I am an adult with type 1 diabetes and will be traveling alone by plane at the end of the summer. I have an insulin pump, needles and syringes, and other supplies. Do I have to have a physician’s note with me when I go through airport security? And can I go through the metal detectors with my insulin pump on?
Travel and diabetes—that’s one thing I know a lot about. I am the mother of a 19-year-old girl who has had type 1 diabetes for 14 years. We are big-time travelers and over the years we have been to places near and far, warm and cold. In my experience, the airport is no big deal. As to your first question, it’s a good idea to get a letter from your physician or endocrinologist. That said, my daughter and I have never once been asked to show a letter. The people who work for the Transportation Security Administration (TSA) are pretty in tune with the issues of traveling with diabetes. And your pump will be just fine. You can definitely leave it on, or take it off if you want to. I have found that the chances of getting a “pat-down” are the same for someone wearing a pump as for anyone without diabetes—sometimes you cruise through security, sometimes you get the extra check. If you do get the extra check, just remind the security agent that you’re wearing an insulin pump.
All your other type 1 diabetes supplies should be no problem as well. In fact, the TSA website has a comprehensive list of medical supplies for so-called “hidden disabilities” that are allowed to pass freely through airport security, including a special section for diabetes supplies:
- Insulin and insulin-loaded dispensing products (vials or box of individual vials, jet injectors, biojectors, epipens, infusers, and preloaded syringes)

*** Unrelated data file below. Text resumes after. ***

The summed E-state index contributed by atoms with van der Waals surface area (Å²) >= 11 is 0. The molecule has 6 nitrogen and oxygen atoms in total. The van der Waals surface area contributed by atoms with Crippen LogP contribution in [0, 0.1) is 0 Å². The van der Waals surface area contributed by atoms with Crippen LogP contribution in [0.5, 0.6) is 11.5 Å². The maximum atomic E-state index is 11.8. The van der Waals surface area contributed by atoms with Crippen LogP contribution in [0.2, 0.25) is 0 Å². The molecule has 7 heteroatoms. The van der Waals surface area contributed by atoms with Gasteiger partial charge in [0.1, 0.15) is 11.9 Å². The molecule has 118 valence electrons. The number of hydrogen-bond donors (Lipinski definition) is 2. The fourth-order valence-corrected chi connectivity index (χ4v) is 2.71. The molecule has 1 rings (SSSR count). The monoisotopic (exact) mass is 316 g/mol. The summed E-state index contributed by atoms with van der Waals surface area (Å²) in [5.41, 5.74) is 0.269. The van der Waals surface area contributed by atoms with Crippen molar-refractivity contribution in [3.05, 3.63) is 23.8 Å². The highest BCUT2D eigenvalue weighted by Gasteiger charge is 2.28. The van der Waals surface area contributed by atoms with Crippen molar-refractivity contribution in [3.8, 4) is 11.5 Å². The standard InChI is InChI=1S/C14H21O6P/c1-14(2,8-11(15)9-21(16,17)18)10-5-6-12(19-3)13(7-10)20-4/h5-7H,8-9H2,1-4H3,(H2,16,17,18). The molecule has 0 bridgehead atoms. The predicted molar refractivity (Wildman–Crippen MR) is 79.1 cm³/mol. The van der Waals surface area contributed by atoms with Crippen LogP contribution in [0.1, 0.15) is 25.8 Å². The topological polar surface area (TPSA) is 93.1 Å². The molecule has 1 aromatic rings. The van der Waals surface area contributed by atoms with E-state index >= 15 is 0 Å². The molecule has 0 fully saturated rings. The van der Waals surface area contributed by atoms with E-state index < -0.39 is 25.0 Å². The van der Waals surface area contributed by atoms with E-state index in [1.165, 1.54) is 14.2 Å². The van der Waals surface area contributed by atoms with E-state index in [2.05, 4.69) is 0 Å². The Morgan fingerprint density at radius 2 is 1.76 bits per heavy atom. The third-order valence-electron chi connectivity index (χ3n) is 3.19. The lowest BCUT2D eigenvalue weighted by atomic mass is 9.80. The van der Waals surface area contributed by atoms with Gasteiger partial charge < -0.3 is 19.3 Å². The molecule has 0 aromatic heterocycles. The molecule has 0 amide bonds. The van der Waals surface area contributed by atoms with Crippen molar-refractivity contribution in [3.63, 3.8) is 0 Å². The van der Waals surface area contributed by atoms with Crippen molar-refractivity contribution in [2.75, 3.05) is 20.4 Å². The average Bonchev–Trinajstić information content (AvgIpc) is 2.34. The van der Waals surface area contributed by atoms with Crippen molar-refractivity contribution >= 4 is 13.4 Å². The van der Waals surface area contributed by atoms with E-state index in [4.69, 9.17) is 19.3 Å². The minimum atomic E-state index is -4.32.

- Unlimited number of unused syringes when accompanied by insulin or other injectable medication
- Lancets, blood glucose meters, blood glucose meter test strips, alcohol swabs, meter-testing solutions
- Insulin pump and insulin pump supplies (cleaning agents, batteries, plastic tubing, infusion kit, catheter, and needle). Insulin pumps and supplies must be accompanied by insulin.
- Glucagon emergency kit
- Urine ketone test strips
- Unlimited number of used syringes when transported in a sharps disposal container or other similar hard-surface container
- Sharps disposal containers or similar hard-surface disposal containers for storing used syringes and test strips
Like all other medications, insulin must be clearly labeled.
Do be sure to carry on all your supplies, instead of checking them. Bags get lost all the time and flights get postponed (with your luggage in the plane’s cargo hold). You don’t want to get stranded without something. Also, bring on board juice or whatever you use to treat blood sugar lows as well as some other food. Don’t forget, you can get delayed on the runway, too, and you can no longer count on an airline having food or beverages on the plane. I always just bring too much and we never need it, but that’s better than the other way around!
For in-depth information on how to plan for these and many other common contingencies while traveling, read “Traveling with Diabetes,” in the June issue of Countdown.